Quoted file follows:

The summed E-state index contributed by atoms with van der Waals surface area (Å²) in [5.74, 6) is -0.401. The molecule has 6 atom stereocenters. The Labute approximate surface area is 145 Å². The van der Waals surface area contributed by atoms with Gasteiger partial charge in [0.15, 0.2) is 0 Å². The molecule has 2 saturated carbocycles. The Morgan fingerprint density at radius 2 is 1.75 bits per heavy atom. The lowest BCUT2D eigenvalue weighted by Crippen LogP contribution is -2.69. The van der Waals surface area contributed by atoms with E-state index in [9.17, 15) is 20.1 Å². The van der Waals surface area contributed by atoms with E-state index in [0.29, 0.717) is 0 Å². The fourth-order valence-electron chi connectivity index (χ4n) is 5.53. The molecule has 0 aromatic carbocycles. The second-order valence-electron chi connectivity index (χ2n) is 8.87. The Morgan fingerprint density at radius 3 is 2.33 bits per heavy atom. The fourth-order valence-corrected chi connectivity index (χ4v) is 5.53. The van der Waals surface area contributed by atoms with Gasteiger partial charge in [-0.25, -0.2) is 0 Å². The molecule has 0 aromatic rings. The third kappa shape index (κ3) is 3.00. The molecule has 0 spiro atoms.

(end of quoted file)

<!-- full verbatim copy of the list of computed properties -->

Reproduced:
The summed E-state index contributed by atoms with van der Waals surface area (Å²) in [5.74, 6) is -0.401. The molecule has 6 atom stereocenters. The Labute approximate surface area is 145 Å². The van der Waals surface area contributed by atoms with Gasteiger partial charge in [0.15, 0.2) is 0 Å². The molecule has 2 saturated carbocycles. The Morgan fingerprint density at radius 2 is 1.75 bits per heavy atom. The lowest BCUT2D eigenvalue weighted by Crippen LogP contribution is -2.69. The van der Waals surface area contributed by atoms with E-state index in [9.17, 15) is 20.1 Å². The van der Waals surface area contributed by atoms with E-state index in [0.29, 0.717) is 0 Å². The fourth-order valence-electron chi connectivity index (χ4n) is 5.53. The molecule has 0 aromatic carbocycles. The second-order valence-electron chi connectivity index (χ2n) is 8.87. The Morgan fingerprint density at radius 3 is 2.33 bits per heavy atom. The fourth-order valence-corrected chi connectivity index (χ4v) is 5.53. The van der Waals surface area contributed by atoms with Gasteiger partial charge in [-0.25, -0.2) is 0 Å². The molecule has 0 aromatic rings. The third kappa shape index (κ3) is 3.00. The molecule has 0 spiro atoms.